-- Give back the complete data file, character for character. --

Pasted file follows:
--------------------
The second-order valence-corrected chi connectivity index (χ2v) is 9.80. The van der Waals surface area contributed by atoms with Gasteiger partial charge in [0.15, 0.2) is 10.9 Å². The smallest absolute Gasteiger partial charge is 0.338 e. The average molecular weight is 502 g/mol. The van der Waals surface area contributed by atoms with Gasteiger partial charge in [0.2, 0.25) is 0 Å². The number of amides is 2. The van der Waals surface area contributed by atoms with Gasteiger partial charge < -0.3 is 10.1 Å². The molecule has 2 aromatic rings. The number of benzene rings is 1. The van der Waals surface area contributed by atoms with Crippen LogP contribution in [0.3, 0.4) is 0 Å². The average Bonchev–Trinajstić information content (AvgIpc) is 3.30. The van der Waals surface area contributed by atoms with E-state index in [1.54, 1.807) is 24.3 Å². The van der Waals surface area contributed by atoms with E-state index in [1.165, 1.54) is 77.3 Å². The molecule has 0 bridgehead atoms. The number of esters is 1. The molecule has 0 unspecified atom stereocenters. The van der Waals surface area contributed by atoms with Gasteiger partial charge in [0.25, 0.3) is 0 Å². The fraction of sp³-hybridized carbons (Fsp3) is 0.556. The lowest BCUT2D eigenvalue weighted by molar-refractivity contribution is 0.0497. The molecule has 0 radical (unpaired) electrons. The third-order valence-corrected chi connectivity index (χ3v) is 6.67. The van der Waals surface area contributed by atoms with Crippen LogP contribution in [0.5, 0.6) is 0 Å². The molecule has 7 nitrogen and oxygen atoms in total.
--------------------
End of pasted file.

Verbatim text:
The second-order valence-corrected chi connectivity index (χ2v) is 9.80. The van der Waals surface area contributed by atoms with Gasteiger partial charge in [0.15, 0.2) is 10.9 Å². The smallest absolute Gasteiger partial charge is 0.338 e. The average molecular weight is 502 g/mol. The van der Waals surface area contributed by atoms with Gasteiger partial charge in [0.2, 0.25) is 0 Å². The number of amides is 2. The van der Waals surface area contributed by atoms with Gasteiger partial charge < -0.3 is 10.1 Å². The molecule has 2 aromatic rings. The number of benzene rings is 1. The van der Waals surface area contributed by atoms with Crippen LogP contribution in [0.3, 0.4) is 0 Å². The average Bonchev–Trinajstić information content (AvgIpc) is 3.30. The van der Waals surface area contributed by atoms with E-state index in [1.54, 1.807) is 24.3 Å². The van der Waals surface area contributed by atoms with E-state index in [1.165, 1.54) is 77.3 Å². The molecule has 0 bridgehead atoms. The number of esters is 1. The molecule has 0 unspecified atom stereocenters. The van der Waals surface area contributed by atoms with Gasteiger partial charge in [0.25, 0.3) is 0 Å². The fraction of sp³-hybridized carbons (Fsp3) is 0.556. The lowest BCUT2D eigenvalue weighted by molar-refractivity contribution is 0.0497. The molecule has 0 radical (unpaired) electrons. The third-order valence-corrected chi connectivity index (χ3v) is 6.67. The van der Waals surface area contributed by atoms with Crippen LogP contribution in [0.5, 0.6) is 0 Å². The molecule has 7 nitrogen and oxygen atoms in total.